Box magazine shotguns are nothing new and have always stirred heated debate.
What’s the skinny on box magazine shotguns?
- The concept of a box magazine shotgun is not new.
- In fact, it has actually been around for quite a while.
- There is a laundry list of arguments for and against the design.
- On either side, there are typically other factors that lead to the praise or criticism.
A detachable box magazine on a shotgun is a lot like Sasquatch, Moth Man and the Easter Bunny. Some of us believe in them; many of us don’t. Much like the Glock vs. the 1911 debate and other inane gun arguments, this topic can make things lively in the barbershop and the lunchroom, and it keeps gun writers from starving to death.
The concept of a box magazine shotgun is not new, and has actually been around for quite a while. Still, for many all this remains too unconventional and should not be talked about in polite company, like the time your Uncle Ed got drunk and fell into the Christmas tree.
A box magazine for a shotgun comes from a different side of the universe compared to a rifle. Rifle cartridges are metallic, slender and usually pointed, ideal for sliding out of the confines of a magazine and into the chamber of a rifle. Shotgun shells are the opposite in that they are blunt, heavy and made of plastic, which can become dented and deformed — not exactly perfect for making the gun function well.
Here are some of the arguments on detachable magazines versus tube-fed guns that you might hear around gun club benches, gun store counters, Internet forums and other institutions of higher learning.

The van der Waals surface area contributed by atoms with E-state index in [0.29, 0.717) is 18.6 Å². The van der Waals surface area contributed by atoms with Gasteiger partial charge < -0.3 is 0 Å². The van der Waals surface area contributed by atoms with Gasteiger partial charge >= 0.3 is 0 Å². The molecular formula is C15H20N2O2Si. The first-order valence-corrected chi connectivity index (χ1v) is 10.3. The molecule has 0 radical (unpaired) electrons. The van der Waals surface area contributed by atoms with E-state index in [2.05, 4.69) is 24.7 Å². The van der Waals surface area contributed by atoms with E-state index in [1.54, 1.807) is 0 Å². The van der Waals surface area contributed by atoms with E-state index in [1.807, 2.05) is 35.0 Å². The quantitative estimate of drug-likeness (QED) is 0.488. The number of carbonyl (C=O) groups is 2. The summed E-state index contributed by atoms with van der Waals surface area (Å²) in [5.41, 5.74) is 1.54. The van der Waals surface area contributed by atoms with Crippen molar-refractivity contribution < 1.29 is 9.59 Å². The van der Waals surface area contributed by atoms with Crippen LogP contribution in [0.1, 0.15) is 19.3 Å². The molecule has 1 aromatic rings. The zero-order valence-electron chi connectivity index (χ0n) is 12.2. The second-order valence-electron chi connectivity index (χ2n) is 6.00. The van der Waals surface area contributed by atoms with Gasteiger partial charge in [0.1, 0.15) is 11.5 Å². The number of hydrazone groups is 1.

• A box magazine is not practical on a shotgun. Shotgun shells are large and take up a lot of room, so a magazine that will hold a sufficient amount of ammo has to be big and bulky. This makes the shotgun unwieldy and hard to balance, and the magazine might catch on something during a fracas.
• A shotgun with a tube magazine is OK for hunting, but in tactical situations reloading is too slow and difficult under stress, and you might be limited on magazine capacity.
• For tactical situations, a shotgun with a tube magazine works well, as the shooter can perform the “shoot one, load one” discipline (tactical reloading) and keep the magazine topped off.
• Tube-fed shotguns carry the majority of the weight forward. This helps with felt recoil and makes the gun easier to control while firing.
• Box-fed shotguns bear the weight of the ammo roughly in the middle of the gun. This stabilizes the weapon and makes it easier to point and get on target.
Even before the recent unveiling of the Remington 870 DM, there was a small selection of box-fed shotguns to choose from, albeit all are semi-autos. Critics of these guns like to point to problems with failures to feed causing malfunctions. If a gas-operated semi-auto shotgun is having trouble, the problem is often the ammo, not the gun. Inexpensive, low-brass shotgun shells might not have enough power to make the shotgun cycle properly. So, before you dismiss the new shotgun you just acquired as a “cheap Russian-made piece of junk,” you should take a look at the cheap shells you might have just picked up at Wally World.
Editor’s Note: This article originally appeared in the February 2018 issue of Gun Digest the Magazine.
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